The difference between IVMS for driver safety and doing actual journey management

IVMS Closest Vehicle 2IVMS changes driver behaviour in the longer term: as soon as drivers know there are IVMS systems in their vehicles, they slow down and they drive more gently. Nobody likes to be reported as a law breaker or as somebody that damages their employer’s vehicle – this makes IVMS one of the most effective tools to not only save lives, but also save costs. As we have maintained through the years: IVMS pays for itself through damage and vehicle abuse reductions, driver safety comes as a free and very vital add-on.

A problem with any IVMS system is that it has many single points of failure: a single unit off a single power source (open to tampering), data coming through a single Telco link to a single point and processed on a single server. Of course DigiCore Australia takes whatever steps it can to ensure that our IVMS systems are served by as much redundancy as we can provide, but the reality is that we cannot double up on every single link between a vehicle’s dashboard and a customer’s online display – this is not only virtually impossible but would also be cost prohibitive.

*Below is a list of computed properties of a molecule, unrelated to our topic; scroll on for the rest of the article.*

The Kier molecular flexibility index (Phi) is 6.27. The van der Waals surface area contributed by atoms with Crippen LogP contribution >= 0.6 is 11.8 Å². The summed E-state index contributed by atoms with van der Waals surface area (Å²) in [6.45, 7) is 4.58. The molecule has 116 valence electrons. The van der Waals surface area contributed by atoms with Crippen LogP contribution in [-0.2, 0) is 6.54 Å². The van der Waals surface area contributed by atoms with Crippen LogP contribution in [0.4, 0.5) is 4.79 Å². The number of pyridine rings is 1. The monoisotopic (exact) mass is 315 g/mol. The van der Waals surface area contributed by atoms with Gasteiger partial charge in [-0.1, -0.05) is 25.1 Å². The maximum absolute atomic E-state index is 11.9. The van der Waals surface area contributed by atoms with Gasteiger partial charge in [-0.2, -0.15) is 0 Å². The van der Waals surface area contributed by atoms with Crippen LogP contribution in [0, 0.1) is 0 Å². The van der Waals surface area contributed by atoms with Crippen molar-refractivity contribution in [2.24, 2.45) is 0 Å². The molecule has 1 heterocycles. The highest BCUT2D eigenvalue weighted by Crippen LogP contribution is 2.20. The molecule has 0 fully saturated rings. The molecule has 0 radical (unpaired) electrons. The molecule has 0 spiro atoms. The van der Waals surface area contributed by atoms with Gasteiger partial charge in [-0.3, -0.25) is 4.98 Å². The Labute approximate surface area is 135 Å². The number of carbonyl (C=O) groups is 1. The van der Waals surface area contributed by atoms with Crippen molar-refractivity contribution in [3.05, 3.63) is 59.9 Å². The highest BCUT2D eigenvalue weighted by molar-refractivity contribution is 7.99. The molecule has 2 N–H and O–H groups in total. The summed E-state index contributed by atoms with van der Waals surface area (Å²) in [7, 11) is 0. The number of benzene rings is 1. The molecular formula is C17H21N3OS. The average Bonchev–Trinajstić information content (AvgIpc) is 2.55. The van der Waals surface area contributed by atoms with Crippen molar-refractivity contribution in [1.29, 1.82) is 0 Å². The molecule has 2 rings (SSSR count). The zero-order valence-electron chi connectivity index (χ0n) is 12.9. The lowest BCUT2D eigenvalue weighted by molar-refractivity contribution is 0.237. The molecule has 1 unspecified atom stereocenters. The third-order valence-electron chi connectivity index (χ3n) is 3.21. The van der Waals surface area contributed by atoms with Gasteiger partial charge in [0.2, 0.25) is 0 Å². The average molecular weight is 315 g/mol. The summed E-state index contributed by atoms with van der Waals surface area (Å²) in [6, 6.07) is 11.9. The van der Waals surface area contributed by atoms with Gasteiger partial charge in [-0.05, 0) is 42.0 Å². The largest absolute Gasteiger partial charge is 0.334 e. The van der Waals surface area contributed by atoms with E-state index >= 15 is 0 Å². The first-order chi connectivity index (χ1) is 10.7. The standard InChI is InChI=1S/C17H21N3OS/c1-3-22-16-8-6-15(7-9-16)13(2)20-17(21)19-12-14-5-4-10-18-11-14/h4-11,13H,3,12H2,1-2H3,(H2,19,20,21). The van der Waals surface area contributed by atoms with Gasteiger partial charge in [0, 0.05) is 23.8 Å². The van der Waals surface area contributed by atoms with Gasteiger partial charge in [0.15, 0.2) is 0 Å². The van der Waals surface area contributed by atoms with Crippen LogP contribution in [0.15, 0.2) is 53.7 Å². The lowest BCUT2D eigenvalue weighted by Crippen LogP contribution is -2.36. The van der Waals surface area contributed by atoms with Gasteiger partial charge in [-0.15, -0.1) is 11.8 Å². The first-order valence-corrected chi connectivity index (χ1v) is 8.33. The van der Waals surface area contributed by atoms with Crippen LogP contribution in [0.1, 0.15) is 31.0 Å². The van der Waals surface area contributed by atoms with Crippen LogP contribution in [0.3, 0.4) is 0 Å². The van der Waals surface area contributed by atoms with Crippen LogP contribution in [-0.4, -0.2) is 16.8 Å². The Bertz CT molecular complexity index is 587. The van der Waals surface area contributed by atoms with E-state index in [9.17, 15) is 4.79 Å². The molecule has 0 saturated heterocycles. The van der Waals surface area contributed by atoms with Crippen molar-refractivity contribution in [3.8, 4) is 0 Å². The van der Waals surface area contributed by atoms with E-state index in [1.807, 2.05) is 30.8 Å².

So how can IVMS be made an even safer system when it comes to driver protection?: There are a number of ways. Fitting a high-gain antenna or a satellite radio would make IVMS safer in terms of network coverage, having additional data links into an IVMS supplier’s site helps in the event of a high-speed link failure, but these all still have to do with getting data into a server.

A philosophical shift in IVMS is required where it becomes about driver safety in the first place, and this is where journey management becomes vital. How does this work?: Users would sign onto their IVMS system’s online interface and set arrival times for vehicles. So, if an employee needs to arrive at a certain time at a certain place, this is entered online. As the vehicle moves its IVMS system reports it position and the IVMS backend system tracks progress. A vehicle could roll or a driver could have a heart attack, in which case all communication with the vehicle could be lost. With journey management the IVMS system is watching matters from a different angle: rather than rely on GPS data pouring into the base system, the lack of data is flagged as an issue.

Here is an example:

Darren left the office at 08:00 am and should be at point one by 12 pm and at point two by 3pm. He arrives at point one in time, but then something happens and he does not arrive at point two in time. Up to point one the IVMS base system is happy and does nothing, but when no position data is received from point two by the set time, the base system escalates to a monitoring station or it sends an SMS to a set number. This is where a human being gets involved – hopefully the problem lies with some small technical issue somewhere and it can be closed off, but if not then the IVMS online interface is used to see when last contact was had from the vehicle and emergency services can be dispatched if necessary.

IVMS – a system that truly pays for itself every step of the way!